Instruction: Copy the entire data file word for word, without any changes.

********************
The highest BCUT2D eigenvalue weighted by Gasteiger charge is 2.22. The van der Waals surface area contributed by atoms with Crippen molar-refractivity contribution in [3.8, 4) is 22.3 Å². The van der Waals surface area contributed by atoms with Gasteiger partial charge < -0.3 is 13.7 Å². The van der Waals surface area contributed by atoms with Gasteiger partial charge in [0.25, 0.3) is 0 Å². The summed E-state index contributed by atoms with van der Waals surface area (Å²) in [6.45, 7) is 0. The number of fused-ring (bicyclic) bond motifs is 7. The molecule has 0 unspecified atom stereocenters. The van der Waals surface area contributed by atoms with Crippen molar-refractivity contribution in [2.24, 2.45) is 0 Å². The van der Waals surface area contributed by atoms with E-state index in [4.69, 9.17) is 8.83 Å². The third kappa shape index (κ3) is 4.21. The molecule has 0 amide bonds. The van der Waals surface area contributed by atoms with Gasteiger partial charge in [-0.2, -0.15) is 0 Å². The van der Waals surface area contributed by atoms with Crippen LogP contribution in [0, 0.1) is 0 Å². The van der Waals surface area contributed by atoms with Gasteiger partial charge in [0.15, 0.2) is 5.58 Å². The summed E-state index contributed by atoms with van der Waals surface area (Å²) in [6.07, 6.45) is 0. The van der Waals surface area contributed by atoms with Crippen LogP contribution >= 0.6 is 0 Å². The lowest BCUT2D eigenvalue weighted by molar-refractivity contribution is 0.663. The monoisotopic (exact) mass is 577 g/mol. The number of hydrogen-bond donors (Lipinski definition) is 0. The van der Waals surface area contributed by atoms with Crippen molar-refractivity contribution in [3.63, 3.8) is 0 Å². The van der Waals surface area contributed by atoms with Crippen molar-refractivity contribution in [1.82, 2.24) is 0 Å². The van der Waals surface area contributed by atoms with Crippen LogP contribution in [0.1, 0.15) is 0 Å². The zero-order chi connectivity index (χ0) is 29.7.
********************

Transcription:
The highest BCUT2D eigenvalue weighted by Gasteiger charge is 2.22. The van der Waals surface area contributed by atoms with Crippen molar-refractivity contribution in [3.8, 4) is 22.3 Å². The van der Waals surface area contributed by atoms with Gasteiger partial charge < -0.3 is 13.7 Å². The van der Waals surface area contributed by atoms with Gasteiger partial charge in [0.25, 0.3) is 0 Å². The summed E-state index contributed by atoms with van der Waals surface area (Å²) in [6.45, 7) is 0. The number of fused-ring (bicyclic) bond motifs is 7. The molecule has 0 unspecified atom stereocenters. The van der Waals surface area contributed by atoms with Crippen molar-refractivity contribution in [2.24, 2.45) is 0 Å². The van der Waals surface area contributed by atoms with E-state index in [4.69, 9.17) is 8.83 Å². The third kappa shape index (κ3) is 4.21. The molecule has 0 amide bonds. The van der Waals surface area contributed by atoms with Gasteiger partial charge in [-0.2, -0.15) is 0 Å². The van der Waals surface area contributed by atoms with Crippen LogP contribution in [0, 0.1) is 0 Å². The van der Waals surface area contributed by atoms with Gasteiger partial charge in [0.15, 0.2) is 5.58 Å². The summed E-state index contributed by atoms with van der Waals surface area (Å²) in [6.07, 6.45) is 0. The van der Waals surface area contributed by atoms with Crippen LogP contribution >= 0.6 is 0 Å². The lowest BCUT2D eigenvalue weighted by molar-refractivity contribution is 0.663. The monoisotopic (exact) mass is 577 g/mol. The number of hydrogen-bond donors (Lipinski definition) is 0. The van der Waals surface area contributed by atoms with Crippen molar-refractivity contribution in [3.63, 3.8) is 0 Å². The van der Waals surface area contributed by atoms with Crippen molar-refractivity contribution in [1.82, 2.24) is 0 Å². The van der Waals surface area contributed by atoms with Crippen LogP contribution in [0.1, 0.15) is 0 Å². The zero-order chi connectivity index (χ0) is 29.7.